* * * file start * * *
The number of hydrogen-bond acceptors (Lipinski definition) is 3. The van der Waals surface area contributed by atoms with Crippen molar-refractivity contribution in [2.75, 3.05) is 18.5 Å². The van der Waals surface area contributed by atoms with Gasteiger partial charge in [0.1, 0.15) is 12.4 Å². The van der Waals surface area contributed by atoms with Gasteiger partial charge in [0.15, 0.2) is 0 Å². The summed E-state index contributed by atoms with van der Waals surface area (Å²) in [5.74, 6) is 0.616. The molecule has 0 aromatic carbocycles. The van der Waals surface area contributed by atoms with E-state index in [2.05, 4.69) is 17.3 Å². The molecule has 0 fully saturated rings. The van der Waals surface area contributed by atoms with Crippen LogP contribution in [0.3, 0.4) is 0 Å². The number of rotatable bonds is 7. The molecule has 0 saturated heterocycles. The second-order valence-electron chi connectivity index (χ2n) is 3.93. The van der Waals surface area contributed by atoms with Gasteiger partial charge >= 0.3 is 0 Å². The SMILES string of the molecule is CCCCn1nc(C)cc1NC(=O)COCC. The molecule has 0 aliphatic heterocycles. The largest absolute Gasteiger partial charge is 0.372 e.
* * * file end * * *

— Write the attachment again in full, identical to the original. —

The number of hydrogen-bond acceptors (Lipinski definition) is 3. The van der Waals surface area contributed by atoms with Crippen molar-refractivity contribution in [2.75, 3.05) is 18.5 Å². The van der Waals surface area contributed by atoms with Gasteiger partial charge in [0.1, 0.15) is 12.4 Å². The van der Waals surface area contributed by atoms with Gasteiger partial charge in [0.15, 0.2) is 0 Å². The summed E-state index contributed by atoms with van der Waals surface area (Å²) in [5.74, 6) is 0.616. The molecule has 0 aromatic carbocycles. The van der Waals surface area contributed by atoms with E-state index in [2.05, 4.69) is 17.3 Å². The molecule has 0 fully saturated rings. The van der Waals surface area contributed by atoms with Crippen LogP contribution in [0.3, 0.4) is 0 Å². The number of rotatable bonds is 7. The molecule has 0 saturated heterocycles. The second-order valence-electron chi connectivity index (χ2n) is 3.93. The van der Waals surface area contributed by atoms with Gasteiger partial charge >= 0.3 is 0 Å². The SMILES string of the molecule is CCCCn1nc(C)cc1NC(=O)COCC. The molecule has 0 aliphatic heterocycles. The largest absolute Gasteiger partial charge is 0.372 e.